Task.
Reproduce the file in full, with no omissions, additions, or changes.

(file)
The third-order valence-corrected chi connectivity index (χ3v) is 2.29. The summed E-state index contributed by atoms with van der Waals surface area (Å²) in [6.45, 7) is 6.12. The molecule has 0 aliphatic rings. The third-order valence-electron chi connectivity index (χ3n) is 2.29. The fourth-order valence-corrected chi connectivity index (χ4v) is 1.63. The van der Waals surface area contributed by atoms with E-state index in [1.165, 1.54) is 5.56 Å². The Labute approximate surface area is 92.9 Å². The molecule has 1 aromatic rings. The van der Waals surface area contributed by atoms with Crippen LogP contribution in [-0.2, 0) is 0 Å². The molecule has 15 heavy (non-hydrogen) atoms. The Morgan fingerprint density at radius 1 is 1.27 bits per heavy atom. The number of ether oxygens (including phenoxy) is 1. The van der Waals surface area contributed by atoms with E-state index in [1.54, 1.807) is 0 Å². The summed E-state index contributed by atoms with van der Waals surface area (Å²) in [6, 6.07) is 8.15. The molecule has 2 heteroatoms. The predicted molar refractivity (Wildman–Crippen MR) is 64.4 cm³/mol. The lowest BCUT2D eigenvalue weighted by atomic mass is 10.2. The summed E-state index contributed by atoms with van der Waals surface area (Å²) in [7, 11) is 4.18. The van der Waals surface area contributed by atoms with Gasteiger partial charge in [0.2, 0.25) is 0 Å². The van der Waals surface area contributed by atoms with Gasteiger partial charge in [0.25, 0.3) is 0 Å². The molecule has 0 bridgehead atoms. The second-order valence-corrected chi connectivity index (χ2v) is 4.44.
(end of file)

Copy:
The third-order valence-corrected chi connectivity index (χ3v) is 2.29. The summed E-state index contributed by atoms with van der Waals surface area (Å²) in [6.45, 7) is 6.12. The molecule has 0 aliphatic rings. The third-order valence-electron chi connectivity index (χ3n) is 2.29. The fourth-order valence-corrected chi connectivity index (χ4v) is 1.63. The van der Waals surface area contributed by atoms with E-state index in [1.165, 1.54) is 5.56 Å². The Labute approximate surface area is 92.9 Å². The molecule has 1 aromatic rings. The van der Waals surface area contributed by atoms with Crippen LogP contribution in [-0.2, 0) is 0 Å². The molecule has 15 heavy (non-hydrogen) atoms. The Morgan fingerprint density at radius 1 is 1.27 bits per heavy atom. The number of ether oxygens (including phenoxy) is 1. The van der Waals surface area contributed by atoms with E-state index in [1.54, 1.807) is 0 Å². The summed E-state index contributed by atoms with van der Waals surface area (Å²) in [6, 6.07) is 8.15. The molecule has 2 heteroatoms. The predicted molar refractivity (Wildman–Crippen MR) is 64.4 cm³/mol. The lowest BCUT2D eigenvalue weighted by atomic mass is 10.2. The summed E-state index contributed by atoms with van der Waals surface area (Å²) in [7, 11) is 4.18. The van der Waals surface area contributed by atoms with Gasteiger partial charge in [0.2, 0.25) is 0 Å². The van der Waals surface area contributed by atoms with Gasteiger partial charge in [0.25, 0.3) is 0 Å². The molecule has 0 bridgehead atoms. The second-order valence-corrected chi connectivity index (χ2v) is 4.44.